This line of reasoning might also be applied to long-term treatments with drugs that reduce the function of an enzyme or receptor in the body. If that was a good idea, all things considered, it could have been relatively easy for evolution to remove or reduce that function (or never develop it in the first place). This means that the positive effect of the drug might be outweighed by side effects under most circumstances for most people. Thus long-term treatment with a drug might be a good idea — if it is a good idea — primarily under specific circumstances and/or for people with specific diseases.13
From this perspective it can also be argued that interventions based on eating certain natural foods — or avoiding foods for a short time (e.g. for one day) — are things that the human body should be evolutionarily adapted to, to a large degree. These interventions may thus be significantly safer, compared to new drugs or surgical interventions.
The evolutionary lens as a way to strengthen or weaken evidence has to be used with a large dose of caution, as it’s not always apparent what environmental factors our ancestors were exposed to, and many of these factors have varied widely over time and geography.
Do you have comments on, objections to or suggested changes or additions to our guidelines? Feel free to email your suggestions to email@example.com.
For example, our Diet Doctor policy is similar to the Oxford Centre for Evidence-based Medicine – Levels of Evidence document. ↩
Consider these guidelines a “baseline” scenario, with studies that are well done and without obvious major bias. If a study has major flaws in its design or execution, especially in combination with major financial bias, it may need to be downgraded. ↩
The weakness is primarily related to the unfair start – it’s very hard to know which of the tested interventions was the best without a randomized trial.
However, if an intervention has an effect size that is far larger than what is normally expected, that is still a good indication of what results can be expected for a self-selected, real world population.
A non-randomized intervention study may add complimentary data on expected effect size that can’t be found in RCTs of non-self-selected participants, especially when the RCT is using intention-to-treat analysis. The RCT will likely give significantly lower numbers for the average effect size, compared to what can be expected for a motivated patient who manages to follow a prescribed lifestyle intervention.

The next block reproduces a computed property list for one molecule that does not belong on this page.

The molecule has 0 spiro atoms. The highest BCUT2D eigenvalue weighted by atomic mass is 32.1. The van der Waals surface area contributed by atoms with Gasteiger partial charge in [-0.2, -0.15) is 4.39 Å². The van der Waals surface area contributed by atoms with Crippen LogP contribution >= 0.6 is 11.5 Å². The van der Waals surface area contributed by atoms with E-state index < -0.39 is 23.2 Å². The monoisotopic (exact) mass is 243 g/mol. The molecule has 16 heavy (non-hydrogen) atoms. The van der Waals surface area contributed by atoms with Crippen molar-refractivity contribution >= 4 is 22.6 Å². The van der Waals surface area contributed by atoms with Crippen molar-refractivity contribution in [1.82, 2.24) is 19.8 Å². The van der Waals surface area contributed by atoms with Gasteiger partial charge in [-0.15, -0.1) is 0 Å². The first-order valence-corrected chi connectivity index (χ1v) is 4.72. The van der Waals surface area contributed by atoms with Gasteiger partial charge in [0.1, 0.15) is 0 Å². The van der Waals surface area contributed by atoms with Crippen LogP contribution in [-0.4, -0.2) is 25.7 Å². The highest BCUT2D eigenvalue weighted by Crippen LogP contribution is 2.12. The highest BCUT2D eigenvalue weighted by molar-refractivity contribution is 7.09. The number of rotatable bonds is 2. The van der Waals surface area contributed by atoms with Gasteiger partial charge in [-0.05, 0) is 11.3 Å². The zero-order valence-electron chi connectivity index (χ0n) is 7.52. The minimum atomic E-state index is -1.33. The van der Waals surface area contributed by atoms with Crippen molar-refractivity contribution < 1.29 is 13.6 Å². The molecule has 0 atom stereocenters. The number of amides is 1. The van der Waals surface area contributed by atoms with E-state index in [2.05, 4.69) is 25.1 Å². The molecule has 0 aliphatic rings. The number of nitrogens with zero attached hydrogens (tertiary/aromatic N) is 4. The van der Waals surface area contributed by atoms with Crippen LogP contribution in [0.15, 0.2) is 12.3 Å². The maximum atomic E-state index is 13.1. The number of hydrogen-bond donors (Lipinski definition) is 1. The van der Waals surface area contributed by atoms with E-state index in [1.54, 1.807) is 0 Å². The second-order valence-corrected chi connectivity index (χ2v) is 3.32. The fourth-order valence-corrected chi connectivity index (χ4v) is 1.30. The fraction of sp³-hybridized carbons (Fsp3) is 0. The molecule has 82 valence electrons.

A non-randomized trial may give the best estimation of the average effect size for someone who is managing to follow a specified lifestyle treatment. ↩
An HR > 2 means that a (lifestyle) factor is associated with at least twice (double) the risk of something.
Furthermore, there is occasionally a “black swan” element to these stories. For example, if a condition is generally considered chronic and progressive, like type 2 diabetes, and hundreds of people share stories about reversal of the disease using nothing more than a lifestyle intervention, this raises a legitimate question: Is the common view true, occasionally not true, or simply false?
This question will then have to be answered using higher-quality scientific evidence such as controlled intervention studies. ↩
PLOS ONE 2016: Relationship between research outcomes and risk of bias, study sponsorship, and author financial conflicts of interest in reviews of the effects of artificially sweetened beverages on weight outcomes: A systematic review of reviews
There are also other sources of bias in nutritional studies, that may or may not be disclosed, and that can have an influence. An example of such bias may be strongly held dietary preferences:
To some degree this potential bias may have to be taken into account when interpreting the strength of evidence of a study, although it may be harder to quantify than financial bias.
We require our authors and reviewers of evidence-based guides to disclose any clear potential source of bias, not just financial bias. ↩
The counterargument to this is that our environment may have changed so much that what was evolutionarily beneficial thousands of years ago (or more) might occasionally be neutral or even harmful today. For example, a genetic adaptation that protected against infections but had other side effects might be negative today, in an era of antibiotics.
Sometimes our environment may have changed so much that long-term treatment with a drug that reduces a natural function could potentially be a good idea.
However, the safest course of action might often be to first try to more closely emulate the environment that was common before, at least when it comes to safe things like eating natural old-fashioned foods, exercising, getting adequate sunlight, sleeping enough, etc. For example, this might reduce the need for long-term treatment with drugs for components of the metabolic syndrome, like type 2 diabetes. ↩